Fraser’s lack of inside runs also reduced Smith’s impact from left-back, as Young could now comfortably deal with switches of play from their back line. The Cherries’ inability to adapt their attacking play ultimately cost them the second half. They had a brief period of pressure towards the end, courtesy of substitute Jordan Ibe – who drifted inside from the left, allowing Brooks to attack the space outside once more – but the hosts failed to beat De Gea again.
The hosts enjoyed most of the attacking play in the first half and were therefore required to do little defending. When they endured a lengthy spell without the ball, they converted into a 4-4-2 mid-block, with Brooks assisting Wilson in blocking United’s central access.
Having only one full-back attack high in possession also enabled the Cherries to block off potential counter-attacks more effectively. The danger of having both full-backs pushed higher is the spaces left for opposing wingers – but this wasn’t an issue for the hosts, as right-back Simon Francis often remained a fixed part of the back line to form an asymmetrical back three.
Despite having looked solid out of possession, Bournemouth conceded after the midfield was unable to recover a loose ball. From here, Young’s attacking width penetrated around the back line before Anthony Martial finished from close range to equalise.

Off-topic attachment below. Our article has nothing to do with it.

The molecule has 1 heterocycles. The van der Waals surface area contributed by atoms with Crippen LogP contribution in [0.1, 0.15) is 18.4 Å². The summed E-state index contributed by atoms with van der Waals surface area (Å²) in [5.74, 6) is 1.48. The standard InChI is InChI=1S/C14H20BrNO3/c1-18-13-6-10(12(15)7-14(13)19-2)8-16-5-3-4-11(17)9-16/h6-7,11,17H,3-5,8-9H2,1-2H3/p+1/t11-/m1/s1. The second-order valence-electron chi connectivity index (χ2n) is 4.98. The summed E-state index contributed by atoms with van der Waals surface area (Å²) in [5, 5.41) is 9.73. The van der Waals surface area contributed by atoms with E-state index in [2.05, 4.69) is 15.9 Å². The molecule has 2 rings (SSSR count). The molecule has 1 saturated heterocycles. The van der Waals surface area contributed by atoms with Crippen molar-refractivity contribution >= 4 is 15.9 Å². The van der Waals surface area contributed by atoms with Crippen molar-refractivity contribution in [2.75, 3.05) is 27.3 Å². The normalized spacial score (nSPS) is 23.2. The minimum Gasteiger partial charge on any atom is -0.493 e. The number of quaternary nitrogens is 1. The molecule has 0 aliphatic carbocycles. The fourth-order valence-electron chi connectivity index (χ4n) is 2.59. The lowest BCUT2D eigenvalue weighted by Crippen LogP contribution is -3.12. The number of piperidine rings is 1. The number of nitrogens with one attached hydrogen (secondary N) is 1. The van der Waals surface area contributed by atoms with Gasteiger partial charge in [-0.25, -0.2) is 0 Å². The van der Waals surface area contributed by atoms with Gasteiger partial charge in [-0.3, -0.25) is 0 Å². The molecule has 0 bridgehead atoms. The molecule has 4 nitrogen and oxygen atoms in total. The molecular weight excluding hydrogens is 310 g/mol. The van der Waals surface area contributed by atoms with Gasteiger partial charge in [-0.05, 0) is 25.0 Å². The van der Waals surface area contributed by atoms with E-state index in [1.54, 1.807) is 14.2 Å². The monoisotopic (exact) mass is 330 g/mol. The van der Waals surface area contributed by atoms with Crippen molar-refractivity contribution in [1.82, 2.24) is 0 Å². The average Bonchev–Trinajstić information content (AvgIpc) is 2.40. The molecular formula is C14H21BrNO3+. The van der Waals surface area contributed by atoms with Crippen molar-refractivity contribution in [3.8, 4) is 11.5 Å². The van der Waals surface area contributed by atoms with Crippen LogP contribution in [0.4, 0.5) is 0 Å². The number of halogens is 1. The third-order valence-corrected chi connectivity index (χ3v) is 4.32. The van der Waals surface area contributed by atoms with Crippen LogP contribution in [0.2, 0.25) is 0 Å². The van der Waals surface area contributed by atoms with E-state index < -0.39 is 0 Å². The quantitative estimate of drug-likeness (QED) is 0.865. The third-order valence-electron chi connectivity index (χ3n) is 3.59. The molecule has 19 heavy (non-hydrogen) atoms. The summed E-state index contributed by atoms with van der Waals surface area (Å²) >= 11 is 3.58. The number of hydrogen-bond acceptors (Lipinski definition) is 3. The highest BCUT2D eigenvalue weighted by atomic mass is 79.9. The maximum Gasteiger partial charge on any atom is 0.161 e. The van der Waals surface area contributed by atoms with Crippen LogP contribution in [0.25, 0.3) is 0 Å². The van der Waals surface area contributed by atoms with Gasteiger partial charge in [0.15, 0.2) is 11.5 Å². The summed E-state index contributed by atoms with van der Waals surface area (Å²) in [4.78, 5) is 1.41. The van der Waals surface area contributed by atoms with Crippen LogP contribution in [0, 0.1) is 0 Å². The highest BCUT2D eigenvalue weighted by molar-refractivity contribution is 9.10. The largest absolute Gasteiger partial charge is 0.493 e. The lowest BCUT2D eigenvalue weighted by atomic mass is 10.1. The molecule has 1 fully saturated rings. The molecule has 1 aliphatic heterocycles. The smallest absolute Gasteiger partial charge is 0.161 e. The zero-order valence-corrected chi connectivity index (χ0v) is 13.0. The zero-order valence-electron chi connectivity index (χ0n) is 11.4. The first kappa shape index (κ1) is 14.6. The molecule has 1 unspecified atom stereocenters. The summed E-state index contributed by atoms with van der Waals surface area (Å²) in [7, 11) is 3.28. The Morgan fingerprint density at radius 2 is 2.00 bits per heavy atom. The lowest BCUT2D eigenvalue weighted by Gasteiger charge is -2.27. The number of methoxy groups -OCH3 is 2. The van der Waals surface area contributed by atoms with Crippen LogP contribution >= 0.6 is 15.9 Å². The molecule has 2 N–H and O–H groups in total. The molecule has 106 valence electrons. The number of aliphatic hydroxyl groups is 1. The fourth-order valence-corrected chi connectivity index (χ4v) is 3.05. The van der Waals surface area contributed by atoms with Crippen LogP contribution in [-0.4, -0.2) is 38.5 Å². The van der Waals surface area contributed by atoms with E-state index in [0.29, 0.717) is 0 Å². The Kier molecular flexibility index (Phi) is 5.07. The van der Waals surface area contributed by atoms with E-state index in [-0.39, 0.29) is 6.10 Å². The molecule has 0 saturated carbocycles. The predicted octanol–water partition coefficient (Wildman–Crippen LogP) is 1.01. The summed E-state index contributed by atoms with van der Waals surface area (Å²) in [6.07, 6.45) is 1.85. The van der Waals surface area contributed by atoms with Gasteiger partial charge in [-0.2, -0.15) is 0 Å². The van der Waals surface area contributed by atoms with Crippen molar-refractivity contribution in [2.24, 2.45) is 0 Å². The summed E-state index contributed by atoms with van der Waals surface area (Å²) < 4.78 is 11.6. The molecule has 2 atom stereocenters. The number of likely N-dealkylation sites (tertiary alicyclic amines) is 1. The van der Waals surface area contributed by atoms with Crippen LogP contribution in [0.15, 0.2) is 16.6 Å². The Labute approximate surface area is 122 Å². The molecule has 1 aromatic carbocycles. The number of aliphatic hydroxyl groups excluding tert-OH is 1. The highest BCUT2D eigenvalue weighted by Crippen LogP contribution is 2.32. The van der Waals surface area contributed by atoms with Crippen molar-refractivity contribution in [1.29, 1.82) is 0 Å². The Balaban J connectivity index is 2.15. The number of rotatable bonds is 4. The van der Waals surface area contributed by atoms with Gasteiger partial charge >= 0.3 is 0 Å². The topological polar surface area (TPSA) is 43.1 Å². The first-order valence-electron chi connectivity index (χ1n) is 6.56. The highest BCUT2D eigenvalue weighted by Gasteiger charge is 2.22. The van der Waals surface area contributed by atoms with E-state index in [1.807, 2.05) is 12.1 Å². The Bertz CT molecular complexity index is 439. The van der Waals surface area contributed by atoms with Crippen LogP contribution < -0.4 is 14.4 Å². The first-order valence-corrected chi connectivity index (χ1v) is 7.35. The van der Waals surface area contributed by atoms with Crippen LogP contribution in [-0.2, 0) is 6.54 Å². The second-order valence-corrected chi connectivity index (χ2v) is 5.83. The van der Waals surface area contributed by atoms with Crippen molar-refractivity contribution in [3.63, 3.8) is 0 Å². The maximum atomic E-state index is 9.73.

As Fraser and Stanislas stepped inside during the Cherries’ attacks, they continued to pull United’s full-backs inside with them. However, as the visitors’ defensive midfield frequently regained possession in the centre of the park, Bournemouth were more vulnerable to incisive passing moves through their midfield. Luke Shaw in particular stepped forward, as United started to exploit central gaps through quick one-two combinations in the second half.
Analysis: Manchester United
Jose Mourinho remained loyal to a 4-3-3 system, as Romelu Lukaku again missed out on a starting spot. Alexis Sanchez led the line, with Juan Mata and Anthony Martial supporting from the wide attacking roles. Paul Pogba, Nemanja Matic and Fred comprised the midfield three for a second successive Premier League fixture.
Within this structure, Mata would move inside from his wide right role – sometimes to help link play on the left. As a result, right-back Ashley Young was required to provide attacking width and was forced to step higher than he may have liked given the threat of Ryan Fraser on the break. With Fred and Matic rarely stepping ahead of the ball, Pogba was charged with linking with lone forward Sanchez, who became increasingly isolated against the hosts’ four central players. Sanchez soon provided more direct movements in behind, with little service into his feet.